Some of the reasons why signatures were stricken from the petition do seem awfully nit-picky. Take Craig Smith's, for example. According to Mike Blizzard, who is a strategist for the ALLC campaign, Smith, who is president of the Save Barton Creek Association, was dropped off the list when the City Clerk's office found that he didn't sign his name precisely the way it appears on his voter registration card: Courtney Craig Smith.

Signatory Roxanne Evans, on the other hand, says she can't imagine why her signature was determined by the city clerk to be invalid. She hasn't moved in years and she doesn't have an alias, though one could have come in handy when she served on the Statesman's editorial board a few years back, she quips. Evans adds that she hasn't missed a local election in more than a decade. "This is disconcerting," she complains. "To me, being a voter means more than just being able to vote for mayor. It means having some say in city affairs. It kinds of makes me uneasy about how the system works if qualified voters are disqualified."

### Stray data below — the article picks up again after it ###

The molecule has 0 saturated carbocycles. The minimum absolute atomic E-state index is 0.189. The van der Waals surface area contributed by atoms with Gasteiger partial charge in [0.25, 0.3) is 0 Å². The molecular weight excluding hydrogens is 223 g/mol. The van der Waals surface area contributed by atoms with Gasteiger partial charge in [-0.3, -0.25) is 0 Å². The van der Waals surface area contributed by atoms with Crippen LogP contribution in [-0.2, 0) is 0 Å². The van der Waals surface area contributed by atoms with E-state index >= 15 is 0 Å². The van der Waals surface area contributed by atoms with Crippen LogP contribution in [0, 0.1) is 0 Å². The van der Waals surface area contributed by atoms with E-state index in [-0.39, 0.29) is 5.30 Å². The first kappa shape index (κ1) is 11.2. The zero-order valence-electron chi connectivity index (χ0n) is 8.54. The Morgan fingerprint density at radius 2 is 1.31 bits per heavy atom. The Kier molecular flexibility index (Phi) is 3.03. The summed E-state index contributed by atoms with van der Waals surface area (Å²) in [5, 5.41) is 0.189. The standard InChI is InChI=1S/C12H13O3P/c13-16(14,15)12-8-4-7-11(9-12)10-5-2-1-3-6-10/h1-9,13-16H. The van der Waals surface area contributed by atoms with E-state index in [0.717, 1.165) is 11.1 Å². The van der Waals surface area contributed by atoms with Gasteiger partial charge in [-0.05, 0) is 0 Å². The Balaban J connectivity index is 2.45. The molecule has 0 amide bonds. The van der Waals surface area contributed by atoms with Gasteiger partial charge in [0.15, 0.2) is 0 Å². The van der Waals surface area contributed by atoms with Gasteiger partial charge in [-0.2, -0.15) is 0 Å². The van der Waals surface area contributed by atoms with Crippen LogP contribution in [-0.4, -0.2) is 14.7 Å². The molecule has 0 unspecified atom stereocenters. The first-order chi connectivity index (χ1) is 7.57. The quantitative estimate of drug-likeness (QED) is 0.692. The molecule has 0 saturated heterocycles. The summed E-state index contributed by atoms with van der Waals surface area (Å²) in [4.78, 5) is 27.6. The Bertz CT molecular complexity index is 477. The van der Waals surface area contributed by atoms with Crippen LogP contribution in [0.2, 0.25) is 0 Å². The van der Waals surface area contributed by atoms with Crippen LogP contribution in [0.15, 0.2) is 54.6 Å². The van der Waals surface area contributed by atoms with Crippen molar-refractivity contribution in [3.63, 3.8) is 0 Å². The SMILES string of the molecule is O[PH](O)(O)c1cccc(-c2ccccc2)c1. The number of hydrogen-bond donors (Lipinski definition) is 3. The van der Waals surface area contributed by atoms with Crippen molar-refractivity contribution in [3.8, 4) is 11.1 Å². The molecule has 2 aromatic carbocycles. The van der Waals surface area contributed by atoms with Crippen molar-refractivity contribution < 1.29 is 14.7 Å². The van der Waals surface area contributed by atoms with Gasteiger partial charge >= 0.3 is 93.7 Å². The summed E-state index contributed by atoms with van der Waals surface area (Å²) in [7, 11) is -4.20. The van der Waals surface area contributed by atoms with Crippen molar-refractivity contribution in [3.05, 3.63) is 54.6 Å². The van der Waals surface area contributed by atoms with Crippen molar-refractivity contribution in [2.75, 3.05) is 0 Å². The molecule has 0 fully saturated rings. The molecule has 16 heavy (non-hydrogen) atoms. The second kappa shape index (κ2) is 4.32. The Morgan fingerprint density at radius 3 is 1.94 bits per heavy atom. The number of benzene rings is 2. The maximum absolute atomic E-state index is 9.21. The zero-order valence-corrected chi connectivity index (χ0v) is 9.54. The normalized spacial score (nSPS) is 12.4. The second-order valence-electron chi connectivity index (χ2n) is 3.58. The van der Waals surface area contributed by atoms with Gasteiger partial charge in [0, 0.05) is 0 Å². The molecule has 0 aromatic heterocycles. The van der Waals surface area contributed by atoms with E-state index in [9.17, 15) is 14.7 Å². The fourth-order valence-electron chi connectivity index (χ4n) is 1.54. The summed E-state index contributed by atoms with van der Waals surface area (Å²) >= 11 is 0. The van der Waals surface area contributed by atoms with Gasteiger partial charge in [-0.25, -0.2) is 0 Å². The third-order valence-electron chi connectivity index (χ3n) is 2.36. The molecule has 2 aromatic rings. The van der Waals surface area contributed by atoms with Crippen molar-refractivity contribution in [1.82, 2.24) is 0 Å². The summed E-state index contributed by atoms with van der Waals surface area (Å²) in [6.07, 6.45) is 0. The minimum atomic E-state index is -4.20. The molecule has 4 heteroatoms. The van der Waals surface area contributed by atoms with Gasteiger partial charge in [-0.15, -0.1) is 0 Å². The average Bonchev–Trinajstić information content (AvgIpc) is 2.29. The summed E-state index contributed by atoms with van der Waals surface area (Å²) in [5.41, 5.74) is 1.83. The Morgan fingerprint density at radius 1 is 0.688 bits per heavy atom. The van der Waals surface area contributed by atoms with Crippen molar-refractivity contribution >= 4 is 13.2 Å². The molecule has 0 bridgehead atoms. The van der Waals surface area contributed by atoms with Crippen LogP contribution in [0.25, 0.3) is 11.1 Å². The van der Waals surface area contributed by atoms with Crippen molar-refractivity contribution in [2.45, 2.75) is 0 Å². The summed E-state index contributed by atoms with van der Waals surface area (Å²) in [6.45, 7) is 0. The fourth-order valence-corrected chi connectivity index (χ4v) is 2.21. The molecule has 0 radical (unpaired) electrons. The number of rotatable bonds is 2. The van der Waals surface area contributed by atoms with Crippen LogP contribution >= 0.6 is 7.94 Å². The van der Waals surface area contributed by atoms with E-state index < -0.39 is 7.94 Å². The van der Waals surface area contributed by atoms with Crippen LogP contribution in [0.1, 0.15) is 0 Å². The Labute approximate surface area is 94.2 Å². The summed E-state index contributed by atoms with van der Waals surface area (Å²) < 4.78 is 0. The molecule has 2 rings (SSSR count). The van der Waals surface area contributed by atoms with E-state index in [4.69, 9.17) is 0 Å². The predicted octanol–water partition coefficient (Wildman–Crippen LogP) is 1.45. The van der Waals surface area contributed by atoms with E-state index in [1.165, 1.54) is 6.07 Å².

Curtis vows to sue. "This is clearly malicious intent, and we're going to court."

Assistant City Clerk Betty Brown explains that incorrect addresses weren't a nullifying factor if the voter included a valid voter registration number. The petitioners did not require voter registration numbers, however, and they accompanied few signatures. And when only an address was included -- one that differed from what was on the voters' rolls -- without the registration number, the clerk could not certify whether that was the same Susan Smith who had signed the petition. As for disqualifying voters because they used their unofficial name, contrary to ALLC claims, the clerk's office contends it did no such thing.

Still, according to Blizzard, the clerk's office could have done a more thorough review of the disqualified voters by calling them to verify if they'd signed the petition. But City Clerk Aldridge responds that even if each disqualified voter had been called, there would have been no way to verify that the person on the other end of the line had actually signed the petition.

What about checking the petitioners' voter registration histories to see if the addresses they had listed were also listed on past rolls? Assistant City Clerk Brown confirmed that the office never considered doing that.